Science

Perseid Shower: This celestial display is a great way to celebrate St. Lawrence

Astronomers predict phenomenal sky show also known as the "Tears of Saint Lawrence"

Perseid Shower: This celestial display is a great way to celebrate St. Lawrence

Ralph Aversen-cc

Meteors and meteor showers are not uncommon, but the celestial event that seems to get the most attention is the Perseid meteor shower that occurs in early August each year. Perhaps that’s because it’s a time of year when more people can watch: many are on vacation and can stay up late and sit outdoors under the stars.

This year, the Perseids are getting more attention than usual because astronomers are predicting a greater intensity of “shooting stars” than normal. As The Washington Post reports:

In any given year, when the dark heavens cooperate, the Perseids could peak at 50 to 100 shooting stars an hour. This year, the International Meteor Organization thinks that number may increase to about 150 meteors an hour. Other astronomers are calling for up to 200 meteors an hour.

These are not stars, of course—they are fragments falling off comets. They light up when the friction of entering earth’s atmosphere at a high speed ignites them. Most burn off by the time they reach the earth, though there have been, of course, some well known meteor strikes.

The Perseid Shower, so-called because the fireballs seem to emanate from the constellation Perseus, are also known as the Tears of St. Lawrence because the event takes place on and around the August 10 feast day of the deacon and martyr.

If you have a clear sky, it sounds like this might be worth staying up late for, and here are some suggestions on how to enjoy this phenomenon even more:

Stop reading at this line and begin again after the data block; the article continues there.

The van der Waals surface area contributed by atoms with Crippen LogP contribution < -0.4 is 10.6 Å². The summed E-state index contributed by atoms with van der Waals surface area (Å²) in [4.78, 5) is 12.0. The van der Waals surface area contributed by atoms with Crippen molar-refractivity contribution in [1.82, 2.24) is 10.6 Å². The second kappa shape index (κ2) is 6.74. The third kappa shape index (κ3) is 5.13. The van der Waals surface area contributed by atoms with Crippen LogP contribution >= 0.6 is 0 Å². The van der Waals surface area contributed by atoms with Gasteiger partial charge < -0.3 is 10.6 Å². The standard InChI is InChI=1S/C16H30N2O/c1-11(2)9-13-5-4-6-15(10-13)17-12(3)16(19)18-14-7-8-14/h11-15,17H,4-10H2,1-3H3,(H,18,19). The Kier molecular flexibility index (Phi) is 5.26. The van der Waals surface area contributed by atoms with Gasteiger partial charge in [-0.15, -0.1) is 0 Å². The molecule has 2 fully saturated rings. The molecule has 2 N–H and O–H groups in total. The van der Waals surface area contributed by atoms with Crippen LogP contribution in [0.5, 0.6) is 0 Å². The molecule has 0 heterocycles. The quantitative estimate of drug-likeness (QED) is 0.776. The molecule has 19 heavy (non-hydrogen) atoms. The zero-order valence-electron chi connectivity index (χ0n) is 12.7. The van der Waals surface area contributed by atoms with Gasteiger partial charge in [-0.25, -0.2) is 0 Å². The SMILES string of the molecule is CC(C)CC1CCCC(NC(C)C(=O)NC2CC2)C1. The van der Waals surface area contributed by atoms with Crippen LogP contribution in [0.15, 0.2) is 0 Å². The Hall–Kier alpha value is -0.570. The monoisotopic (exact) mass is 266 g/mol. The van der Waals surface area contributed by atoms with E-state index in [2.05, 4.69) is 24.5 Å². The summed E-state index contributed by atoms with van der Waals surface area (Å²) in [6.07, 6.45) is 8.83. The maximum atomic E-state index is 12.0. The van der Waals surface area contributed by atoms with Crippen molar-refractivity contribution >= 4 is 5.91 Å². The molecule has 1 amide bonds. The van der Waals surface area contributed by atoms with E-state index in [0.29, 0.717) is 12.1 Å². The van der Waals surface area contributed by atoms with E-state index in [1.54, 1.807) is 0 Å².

1. You can go out to watch any night beginning August 9-10, if it’s not cloudy, but the peak night should be August 11-12. The moon sets Thursday evening around 1 a.m., so after that the sky should be nice and dark. Get away from artificial lights as much as possible and let your eyes adjust to the darkness. Sit facing Perseus, but let your eyes wander around the heavens. You’ll see comets darting through the sky from every direction.
  2. St. Lawrence was executed in AD 258 by being roasted alive over an open fire. (He is said to have quipped, “I’m done on this side, turn me over.”) Centuries earlier, as recounted in the book of Daniel, King Nebuchadnezzar tried to kill three innocent Jews in a fiery furnace when they refused to worship a golden idol. Pray aloud the prayer of the Sidrach, Misach, and Abdenago, whether alone, or by turns with another. One line from that prayer is “O ye stars of heaven, bless the Lord: praise and exalt him above all for ever.”
  3. If you have a place to safely burn a campfire, in the spirit of St. Lawrence, you might roast some beef over hot coals, or enjoy some s’mores.
  4. If it’s possible for a young person to sacrifice some sleep, it’s a wonderful opportunity to share a little bit of the wonder of creation with a child. A religious sense can grow from contemplating the heavens. Keep a running count: who can spot more meteors? Perhaps it’s a good time to talk about the mystery of infinity, the vastness of the universe.
  5. For obvious reasons, St. Lawrence is the patron saint of cooks, and for his glib remark to “turn me over,” the patron of comedians. This might be a good night to tell some wholesome jokes.
  6. On the more serious side, here is an ancient sermon about St. Lawrence, by St. Leo the Great.

Happy Feast of St. Lawrence!

Shawn Neal

John Burger

John Burger is a news editor at Aleteia. He formerly worked at the National Catholic Register and Catholic New York in the Archdiocese of New York. He has also written for a wide variety of Catholic publications.